Maurice Ravel – String Quartet in F major (1903)

– Composer: Joseph-Maurice Ravel (7 March 1875 — 28 December 1937)
– Performers: Alban Berg Quartett
– Year of recording: 1984

String quartet in F major, written in 1903.

00:00 – I. Allegro moderato. Très doux
07:41 – II. Assez vif. Très rythmé
14:34 – III. Très lent
23:53 – IV. Vif et agité

The Quartet in F major was Ravel’s final submission to the Prix de Rome and the Conservatoire de Paris. The composition was rejected by both institutions soon after its premier on 5 March 1904 by the Heymann Quartet. The quartet received mixed reviews from the Parisian press and local academia. Gabriel Fauré, to whom the work is dedicated, described the last movement as “stunted, badly balanced, in fact a failure.” Ravel himself commented on the work, “My Quartet in F major responds to a desire for musical construction, which undoubtedly is inadequately realized but which emerges much more clearly than in my preceding compositions.”

As a result of major criticism and rejection, a frustrated Ravel left the Conservatoire in 1905 following what was later called the Ravel Affair. Ravel’s loss during the 1904 Prix de Rome and rejection from the Conservatoire de Paris catapulted his career not backwards but forward: a sympathetic public rallied behind his compositions and musical style. In 1905, Claude Debussy wrote to Ravel: “In the name of the gods of music and in my own, do not touch a single note you have written in your Quartet.”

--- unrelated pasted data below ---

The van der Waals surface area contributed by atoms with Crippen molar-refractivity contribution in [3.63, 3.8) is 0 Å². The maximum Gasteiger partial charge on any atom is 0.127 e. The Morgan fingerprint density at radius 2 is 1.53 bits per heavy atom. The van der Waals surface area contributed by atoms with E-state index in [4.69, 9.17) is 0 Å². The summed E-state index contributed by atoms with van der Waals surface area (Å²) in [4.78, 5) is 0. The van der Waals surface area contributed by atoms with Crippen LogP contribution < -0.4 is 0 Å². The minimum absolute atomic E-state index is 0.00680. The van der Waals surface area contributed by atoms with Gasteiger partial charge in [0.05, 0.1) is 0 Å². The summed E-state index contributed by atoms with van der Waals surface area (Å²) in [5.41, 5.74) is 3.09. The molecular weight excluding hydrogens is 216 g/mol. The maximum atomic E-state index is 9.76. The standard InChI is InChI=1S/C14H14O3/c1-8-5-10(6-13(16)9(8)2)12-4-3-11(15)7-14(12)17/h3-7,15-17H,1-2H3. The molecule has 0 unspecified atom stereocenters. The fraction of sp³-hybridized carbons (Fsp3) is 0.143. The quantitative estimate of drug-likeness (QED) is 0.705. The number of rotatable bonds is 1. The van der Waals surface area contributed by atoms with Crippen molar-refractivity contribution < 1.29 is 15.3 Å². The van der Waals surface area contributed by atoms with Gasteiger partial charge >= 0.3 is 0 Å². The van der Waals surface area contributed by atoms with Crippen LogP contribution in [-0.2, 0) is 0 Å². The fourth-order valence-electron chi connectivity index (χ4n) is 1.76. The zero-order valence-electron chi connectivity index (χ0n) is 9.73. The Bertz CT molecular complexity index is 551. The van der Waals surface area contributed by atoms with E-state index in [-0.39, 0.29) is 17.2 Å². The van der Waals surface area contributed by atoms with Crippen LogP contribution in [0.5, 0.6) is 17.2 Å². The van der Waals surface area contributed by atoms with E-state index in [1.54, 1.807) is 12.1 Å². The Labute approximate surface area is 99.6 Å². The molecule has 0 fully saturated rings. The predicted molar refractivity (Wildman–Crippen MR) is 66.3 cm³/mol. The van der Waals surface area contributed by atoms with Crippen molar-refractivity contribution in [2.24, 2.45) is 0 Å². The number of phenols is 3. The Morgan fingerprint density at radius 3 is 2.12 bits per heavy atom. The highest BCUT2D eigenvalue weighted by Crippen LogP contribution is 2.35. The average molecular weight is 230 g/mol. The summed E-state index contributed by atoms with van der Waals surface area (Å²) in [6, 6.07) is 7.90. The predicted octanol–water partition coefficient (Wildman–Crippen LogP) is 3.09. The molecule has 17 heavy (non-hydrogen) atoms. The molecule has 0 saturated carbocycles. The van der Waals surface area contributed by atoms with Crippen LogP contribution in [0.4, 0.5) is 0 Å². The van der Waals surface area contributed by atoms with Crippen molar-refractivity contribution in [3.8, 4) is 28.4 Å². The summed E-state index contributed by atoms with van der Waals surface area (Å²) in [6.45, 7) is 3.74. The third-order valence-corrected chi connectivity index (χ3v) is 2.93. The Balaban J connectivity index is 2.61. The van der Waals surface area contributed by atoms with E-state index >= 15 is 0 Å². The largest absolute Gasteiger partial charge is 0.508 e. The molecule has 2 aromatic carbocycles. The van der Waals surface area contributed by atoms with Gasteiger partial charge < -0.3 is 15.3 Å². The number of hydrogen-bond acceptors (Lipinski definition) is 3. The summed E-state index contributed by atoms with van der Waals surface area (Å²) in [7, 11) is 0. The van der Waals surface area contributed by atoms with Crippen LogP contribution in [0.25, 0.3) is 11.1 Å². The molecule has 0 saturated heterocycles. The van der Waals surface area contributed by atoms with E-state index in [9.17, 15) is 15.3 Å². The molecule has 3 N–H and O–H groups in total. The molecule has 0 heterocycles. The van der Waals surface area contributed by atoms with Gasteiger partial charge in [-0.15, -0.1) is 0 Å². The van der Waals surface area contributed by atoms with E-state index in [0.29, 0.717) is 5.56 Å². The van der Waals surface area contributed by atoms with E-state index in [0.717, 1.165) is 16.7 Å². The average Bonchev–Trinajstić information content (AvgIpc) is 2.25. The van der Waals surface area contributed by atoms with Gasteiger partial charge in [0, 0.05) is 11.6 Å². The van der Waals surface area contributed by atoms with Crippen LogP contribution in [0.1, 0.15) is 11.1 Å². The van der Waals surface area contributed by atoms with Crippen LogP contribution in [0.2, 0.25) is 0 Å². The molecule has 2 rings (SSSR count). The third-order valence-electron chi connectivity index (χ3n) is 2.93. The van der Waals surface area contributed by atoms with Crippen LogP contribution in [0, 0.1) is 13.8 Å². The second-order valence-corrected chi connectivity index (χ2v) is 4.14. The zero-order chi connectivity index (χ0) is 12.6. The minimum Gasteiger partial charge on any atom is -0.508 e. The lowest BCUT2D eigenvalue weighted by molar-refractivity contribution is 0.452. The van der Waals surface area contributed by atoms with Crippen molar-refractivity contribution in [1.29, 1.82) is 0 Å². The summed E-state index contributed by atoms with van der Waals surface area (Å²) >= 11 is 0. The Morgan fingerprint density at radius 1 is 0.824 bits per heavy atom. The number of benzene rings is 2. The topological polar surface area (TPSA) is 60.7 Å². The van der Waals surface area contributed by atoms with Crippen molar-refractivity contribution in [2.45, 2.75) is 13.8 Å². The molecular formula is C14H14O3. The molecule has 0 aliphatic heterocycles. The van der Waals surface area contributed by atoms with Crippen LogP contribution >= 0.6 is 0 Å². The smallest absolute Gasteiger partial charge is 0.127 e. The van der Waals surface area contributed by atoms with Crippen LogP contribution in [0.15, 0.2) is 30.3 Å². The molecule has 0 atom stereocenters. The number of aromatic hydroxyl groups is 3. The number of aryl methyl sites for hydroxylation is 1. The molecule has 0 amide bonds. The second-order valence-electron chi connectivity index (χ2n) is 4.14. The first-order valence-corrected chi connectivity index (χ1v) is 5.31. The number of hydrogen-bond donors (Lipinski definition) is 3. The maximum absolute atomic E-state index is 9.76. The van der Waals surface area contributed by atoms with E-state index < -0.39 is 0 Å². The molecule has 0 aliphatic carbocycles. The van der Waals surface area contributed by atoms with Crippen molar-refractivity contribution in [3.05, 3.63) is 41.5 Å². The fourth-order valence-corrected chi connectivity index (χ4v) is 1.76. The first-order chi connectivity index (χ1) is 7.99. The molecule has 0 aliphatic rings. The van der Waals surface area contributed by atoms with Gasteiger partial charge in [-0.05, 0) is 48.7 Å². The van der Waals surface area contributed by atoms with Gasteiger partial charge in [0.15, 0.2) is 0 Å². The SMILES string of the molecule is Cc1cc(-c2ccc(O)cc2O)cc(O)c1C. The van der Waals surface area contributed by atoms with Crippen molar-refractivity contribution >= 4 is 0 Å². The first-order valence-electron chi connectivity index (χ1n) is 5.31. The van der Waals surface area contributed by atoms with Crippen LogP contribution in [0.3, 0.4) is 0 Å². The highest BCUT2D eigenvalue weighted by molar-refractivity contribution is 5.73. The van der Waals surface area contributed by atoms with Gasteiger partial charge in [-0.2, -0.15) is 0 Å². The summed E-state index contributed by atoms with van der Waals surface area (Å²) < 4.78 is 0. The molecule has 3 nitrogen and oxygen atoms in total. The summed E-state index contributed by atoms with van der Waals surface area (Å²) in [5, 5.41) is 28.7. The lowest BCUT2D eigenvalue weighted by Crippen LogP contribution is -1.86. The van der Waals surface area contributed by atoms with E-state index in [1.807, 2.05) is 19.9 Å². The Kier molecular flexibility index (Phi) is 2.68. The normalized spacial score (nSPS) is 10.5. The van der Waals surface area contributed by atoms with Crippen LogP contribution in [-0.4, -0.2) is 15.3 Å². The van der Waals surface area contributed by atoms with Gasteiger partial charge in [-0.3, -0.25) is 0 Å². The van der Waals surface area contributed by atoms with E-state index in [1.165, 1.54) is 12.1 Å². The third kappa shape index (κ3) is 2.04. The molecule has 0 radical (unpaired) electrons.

Ravel’s string Quartet in F major stands as one of the most widely performed chamber music works in the classical repertoire, representing Ravel’s early achievements and rise from obscurity. On CD, it is often coupled with Debussy’s own string quartet. The quartet follows a strict four movement classical structure: Moderato très doux begins as a sonata form allegro, the following Assez vif-Très rythmé functions as the quartet’s scherzo, while Très lent acts as a contrasting foil. The last movement, Vif et agité, reintroduces themes from the earlier passages and ends with a striking finale.

Advertisements

Leave a Reply

Fill in your details below or click an icon to log in:

WordPress.com Logo

You are commenting using your WordPress.com account. Log Out /  Change )

Google+ photo

You are commenting using your Google+ account. Log Out /  Change )

Twitter picture

You are commenting using your Twitter account. Log Out /  Change )

Facebook photo

You are commenting using your Facebook account. Log Out /  Change )

Connecting to %s